For a real Neighbourhood policy

Federica Mogherini and Johannes Hahn holding a ENP joint conference
Federica Mogherini and Johannes Hahn holding a ENP joint conference

The revision of the European Neighbourhood Policy (ENP) was published by the European External Action Service (EEAS) jointly with the European Commission – Directorate General for Neighbourhood and Enlargement Negotiations (DG NEAR) on the 18th of November. Hurray, finally the ENP students will be able to write their Master theses! But how well known is this policy actually if you happen to not be a privileged EU Affairs student? And how effective has the revision exercise proved to be?

The ENP was introduced concurrently with the finalisation of the 2004 enlargement negotiations as a framework for regulating the relationship of the European Union with the neighbours-to-be in the eastern part of Europe (and later in the southern Middle East and Northern Africa region). This so-called “Wider Europe” approach is now slightly more than a decade old and has been already object of a review twice: 2011 and 2015, years of major geopolitical crises and changes, have brought the EU institutions to rethink their strategy within the neighbourhood. This second time the revision has consisted in a public consultation of relevant institutional and civil society stakeholders on the status quo of the policy itself.

So, quid novis from the most recent revision? A first thing to be pointed out is the attempt of the EU to portray itself as a more proactive political actor: positive verbs are used from the beginning of the Joint Communication and in Mrs Mogherini’s and Mr Hahn’s speeches, the EU representatives that presented the review. “Strengthen”, “build together”, “try to solve” as the propositional trinity attempting to overcome the current impasse that the policy is facing. One may say that acknowledging the existence of a problem is sometimes already half of its solution. The interesting part will now be to see how this “new phase of engagement” evoked in the review will be applied in practical terms.

A second less “attractive” aspect I noticed is the recurrence of the good old stabilisation normative rhetoric according to which the EU is to continue promoting its values in order to create democracy, rule of law and so on and so forth. I personally think that the EU should set itself free from this kind of primordial “white man’s burden” complex of having the obligation to export a model of democracy and rule of law etc. This approach makes it at times almost an impossible job to have a dialogue with other countries without labelling them with an e.g. ‘neighbour’ tag and creates an indissoluble asymmetry between the two parts. The focus should be put more on making neighbouring countries trust the EU as a partner, and not only vice-versa. Dear Santa, my wish for 2016 is that you take with you these sorts of “neighbourliness” lenses that put neighbouring countries in a pre-defined (and most of the times inferior) position from which they cannot emancipate whatever their actions. It becomes obvious then that, lacking adequate incentives from the EU side, they will do what requires less effort and less risk of losing popularity at the domestic level when trying to implement their agreements with the EU (Association Agreements / Deep and Comprehensive Free Trade Area Agreements). It thus appears more suitable to establish an equal discussion instead of the current one-sense Europeanisation.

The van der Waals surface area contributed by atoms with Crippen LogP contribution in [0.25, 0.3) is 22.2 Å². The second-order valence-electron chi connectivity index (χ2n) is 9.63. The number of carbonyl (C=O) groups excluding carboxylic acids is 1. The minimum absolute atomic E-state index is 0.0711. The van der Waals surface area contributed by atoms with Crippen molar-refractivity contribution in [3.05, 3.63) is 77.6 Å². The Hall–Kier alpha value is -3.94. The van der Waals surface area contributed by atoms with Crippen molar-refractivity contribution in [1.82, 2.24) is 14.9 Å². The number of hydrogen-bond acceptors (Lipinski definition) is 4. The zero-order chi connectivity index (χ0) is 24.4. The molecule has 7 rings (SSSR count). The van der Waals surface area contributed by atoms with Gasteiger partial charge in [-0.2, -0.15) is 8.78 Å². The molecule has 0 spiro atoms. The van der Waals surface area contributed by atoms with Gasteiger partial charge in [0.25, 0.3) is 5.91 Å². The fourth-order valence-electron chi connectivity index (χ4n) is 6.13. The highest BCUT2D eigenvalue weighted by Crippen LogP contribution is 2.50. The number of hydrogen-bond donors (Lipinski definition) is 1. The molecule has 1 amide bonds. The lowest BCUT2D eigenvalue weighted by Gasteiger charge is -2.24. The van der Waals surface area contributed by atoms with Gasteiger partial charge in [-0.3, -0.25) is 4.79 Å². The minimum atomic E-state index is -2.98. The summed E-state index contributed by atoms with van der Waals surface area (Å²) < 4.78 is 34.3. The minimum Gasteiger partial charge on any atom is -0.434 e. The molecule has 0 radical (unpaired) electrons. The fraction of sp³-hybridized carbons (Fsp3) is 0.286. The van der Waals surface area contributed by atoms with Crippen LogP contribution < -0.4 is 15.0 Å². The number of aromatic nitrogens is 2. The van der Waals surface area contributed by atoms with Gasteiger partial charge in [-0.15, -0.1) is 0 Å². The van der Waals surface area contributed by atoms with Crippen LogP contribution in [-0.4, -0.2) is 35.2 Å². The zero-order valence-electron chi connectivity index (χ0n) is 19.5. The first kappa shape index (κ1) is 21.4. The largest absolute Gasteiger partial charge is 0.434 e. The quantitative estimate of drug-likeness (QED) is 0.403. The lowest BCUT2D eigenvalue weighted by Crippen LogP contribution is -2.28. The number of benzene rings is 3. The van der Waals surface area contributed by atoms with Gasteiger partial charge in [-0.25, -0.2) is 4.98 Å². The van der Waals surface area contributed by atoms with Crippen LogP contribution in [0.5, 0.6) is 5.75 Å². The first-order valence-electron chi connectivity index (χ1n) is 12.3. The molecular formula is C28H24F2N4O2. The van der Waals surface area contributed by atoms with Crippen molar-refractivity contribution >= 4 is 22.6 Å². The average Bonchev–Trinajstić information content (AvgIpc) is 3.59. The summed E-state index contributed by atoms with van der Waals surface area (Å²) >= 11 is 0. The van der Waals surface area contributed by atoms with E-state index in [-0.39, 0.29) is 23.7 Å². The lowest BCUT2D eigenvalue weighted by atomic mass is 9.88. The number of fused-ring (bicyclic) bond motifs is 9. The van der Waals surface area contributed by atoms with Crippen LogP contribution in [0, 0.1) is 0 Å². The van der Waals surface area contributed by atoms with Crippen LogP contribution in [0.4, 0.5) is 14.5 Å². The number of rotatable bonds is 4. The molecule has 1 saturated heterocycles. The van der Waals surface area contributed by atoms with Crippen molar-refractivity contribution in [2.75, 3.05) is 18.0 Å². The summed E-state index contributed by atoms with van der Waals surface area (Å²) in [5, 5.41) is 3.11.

As a matter of fact, the political will of both sides to engage has proven to be the most influential factor during the entire negotiation process. “Should the ENP be maintained?” – was the first question of the ENP public consultation receiving a strong majority of positive answers. To continue with the classic soft and uncommitted approach would mean not having taken into any consideration the results of the consultation and thus invalidating the whole revision process.

The next step will take place in 2016 and involve a dialogue with the sixteen countries, part of the neighbourhood policy on the adequacy of the new approach suggested by the revision and how the latter could be put into practice. Do not forget, Santa, that the EU should reach a common stance among its twenty-eight members and stand by the proactive message of the revision. Ambiguity should be abandoned and – oh, Santa, you had better exist – the membership promise should not be hindered tout court before thoroughly assessing the extent to which a neighbouring country is committed to becoming a EU member.

To conclude, a weak point of the European Neighbourhood Policy has (so far) been the lack of a clear long-term vision of this policy. What is the final aim of such a collaboration? Is the EU proposing a hybrid and soft policy to its neighbours all the while waiting for a clearer picture of its geopolitical challenges? These are legitimate questions to ask the current ENP state of affairs. For this reason, a follow-up of the latest revision and a less ambiguous and more proactive agenda is necessary for the 2016 and onwards period. Dear Santa, 2015 has been the first year of the new European Commission, and a dense one in terms of unhappy events; 2016 is the chance to prove that the EU is an important actor on the regional scene and can abide by a common, truly European approach when engaged in a dialogue with its partners.

Bogdan PAVEL

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